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News Corp kills off free print Messenger, 100 titles in digital-first purge

Media and marketing

News Corp has officially killed off its free Messenger community newspapers in South Australia, which will now only be available online behind a paid subscriber paywall as part of a national digital push that will axe more than 100 print titles and an undisclosed number of jobs across the nation.

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Announcing its digital-first purge today, News Corp said that Messenger titles – City, Adelaide Hills, Messenger South Plus, Messenger East Plus, Messenger North, Messenger West and Upper Spencer Gulf – will continue as online-only publications, while its Messenger Coast Plus edition will shut down.

News Corp Australasia executive chairman Michael Miller announced the restructuring of its community and regional network across Australia in an email to staff today.

“We will streamline our community titles and will publish local stories under their regional or city-based masthead,” Miller said.

“Some small print newspapers will cease publication, but the local journalism coverage of their area will continue, feeding into the digital masthead for their regional community.”

The online-only editions for current print publications are scheduled to begin on June 29.

Miller also said that main News Corp SA title The Advertiser – along with stablemates the Herald Sun, Daily Telegraph and Courier-Mail – would “now become more state focused with increased regional content and will partner with our regional and community local titles in their states to ensure we deliver compelling journalism to Australian consumers regardless of where they live”.

“Subscribers wherever they live will now have access to the best of News Corp’s local, regional, state, national and international news, sport, features and columnists,” he said.

Miller said that the restructuring would lead to some job losses, but gave no details except to say more than 375 journalists would continue to cover community and regional news, “with the majority in regional Queensland where we have most of our titles”.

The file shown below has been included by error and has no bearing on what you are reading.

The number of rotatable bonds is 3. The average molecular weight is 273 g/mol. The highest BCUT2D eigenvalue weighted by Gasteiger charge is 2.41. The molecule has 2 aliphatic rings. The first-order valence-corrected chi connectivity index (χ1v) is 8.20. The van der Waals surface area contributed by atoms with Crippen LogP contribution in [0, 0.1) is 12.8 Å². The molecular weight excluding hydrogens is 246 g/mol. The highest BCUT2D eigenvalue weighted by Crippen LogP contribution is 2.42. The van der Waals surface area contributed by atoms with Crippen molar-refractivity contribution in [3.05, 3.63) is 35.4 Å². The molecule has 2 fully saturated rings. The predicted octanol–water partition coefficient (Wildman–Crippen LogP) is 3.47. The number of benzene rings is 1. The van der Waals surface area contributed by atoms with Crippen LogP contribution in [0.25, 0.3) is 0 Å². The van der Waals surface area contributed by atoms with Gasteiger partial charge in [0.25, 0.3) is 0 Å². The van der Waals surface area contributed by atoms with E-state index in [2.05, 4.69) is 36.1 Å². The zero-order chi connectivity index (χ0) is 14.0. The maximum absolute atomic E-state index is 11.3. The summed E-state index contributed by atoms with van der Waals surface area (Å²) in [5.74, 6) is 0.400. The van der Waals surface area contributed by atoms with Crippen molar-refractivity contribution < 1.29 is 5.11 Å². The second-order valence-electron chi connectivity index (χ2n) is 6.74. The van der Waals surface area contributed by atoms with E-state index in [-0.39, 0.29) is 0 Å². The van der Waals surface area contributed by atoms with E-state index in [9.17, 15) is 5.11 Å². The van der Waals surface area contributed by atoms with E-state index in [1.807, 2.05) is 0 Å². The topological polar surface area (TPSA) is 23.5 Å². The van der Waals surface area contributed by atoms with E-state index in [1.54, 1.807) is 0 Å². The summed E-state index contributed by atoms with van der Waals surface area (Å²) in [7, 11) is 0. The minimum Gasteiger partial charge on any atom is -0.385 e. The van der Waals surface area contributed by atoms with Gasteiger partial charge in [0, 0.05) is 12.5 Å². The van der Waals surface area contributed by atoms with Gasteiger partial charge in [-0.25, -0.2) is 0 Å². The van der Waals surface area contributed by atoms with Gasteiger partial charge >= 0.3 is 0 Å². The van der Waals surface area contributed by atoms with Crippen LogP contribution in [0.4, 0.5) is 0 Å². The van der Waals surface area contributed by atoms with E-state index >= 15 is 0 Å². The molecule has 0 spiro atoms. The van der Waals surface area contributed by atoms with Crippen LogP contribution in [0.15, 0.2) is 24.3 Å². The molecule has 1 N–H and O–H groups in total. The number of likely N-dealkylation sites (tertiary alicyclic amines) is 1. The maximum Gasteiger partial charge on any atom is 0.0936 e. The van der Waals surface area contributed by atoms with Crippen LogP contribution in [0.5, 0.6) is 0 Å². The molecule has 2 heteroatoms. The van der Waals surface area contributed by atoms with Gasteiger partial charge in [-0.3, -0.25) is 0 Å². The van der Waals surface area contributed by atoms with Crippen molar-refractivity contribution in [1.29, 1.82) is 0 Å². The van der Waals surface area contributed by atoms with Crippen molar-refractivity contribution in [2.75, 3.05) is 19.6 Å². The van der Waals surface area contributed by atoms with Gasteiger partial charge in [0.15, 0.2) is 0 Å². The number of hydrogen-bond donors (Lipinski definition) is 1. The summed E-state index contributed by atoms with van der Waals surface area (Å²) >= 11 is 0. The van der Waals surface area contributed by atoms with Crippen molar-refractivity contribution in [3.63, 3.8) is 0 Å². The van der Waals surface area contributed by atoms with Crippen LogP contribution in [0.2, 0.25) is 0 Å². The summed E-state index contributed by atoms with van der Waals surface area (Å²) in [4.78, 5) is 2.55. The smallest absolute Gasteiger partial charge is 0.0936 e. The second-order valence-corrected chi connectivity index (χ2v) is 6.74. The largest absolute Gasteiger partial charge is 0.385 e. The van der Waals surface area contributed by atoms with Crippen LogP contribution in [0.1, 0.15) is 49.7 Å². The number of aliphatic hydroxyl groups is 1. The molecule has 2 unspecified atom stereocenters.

InDaily asked News Corp to confirm reports about 500 jobs nationally could be lost, and if SA was targeted for redundancies, but received no response before publication.

SA Messenger titles, along with more than 50 other community mastheads across Victoria, New South Wales and Queensland, moved online on April 9, with News Corp blaming a sharp decline in advertising revenue, exacerbated by the COVID-19 crisis.

Messenger then offered readers a four-week free subscription, before most news content went behind the News Corp paywall.

A News Corp bid to sell its regional and community titles including Messenger to Antony Catalano’s Australian Community Media (ACM) failed earlier this month, with News Corp announcing on May 12 it would now examine”alternative structures” for its Australian newspaper group, with a focus on “maximising digital and growth opportunities”.

Messenger has provided suburban news in Adelaide for almost 60 years and has been a valuable training ground for generations of South Australian reporters, but News Corp cuts over the past decade have seen titles, staff and distribution progressively reduced, suburban offices closed and production centralised.

In March last year, News Corp approached four north-eastern Adelaide councils in March requesting significant investment – totalling at least $1.6 million over two years – in order to keep a local Messenger print publication afloat.

News Corp’s community news focus has shifted in recent years to single-journalist digital-only titles collectively referred to as “hyper local”, designed to drive online traffic and subscriptions – in contrast to Messenger’s free model, which was traditionally built on wide print distribution.

Miller said News Corp had launched 16 new digital-only mastheads in the past 19 months, including the Adelaide Hills and the Upper Spencer Gulf titles.

“In total we will now publish 92 digital only regional and community mastheads, each offering readers rolling coverage, electronic alerts and newsletters, richer audio and video content and deeper local sport coverage and community debate,” he said.

The latest job cuts and restructuring come after News Corp earlier in May announced a $US1 billion ($A1.5 billion) loss in the March quarter after taking a $US1.1 billion ($A1.7 billion) impairment charge against its Foxtel and News America Marketing assets.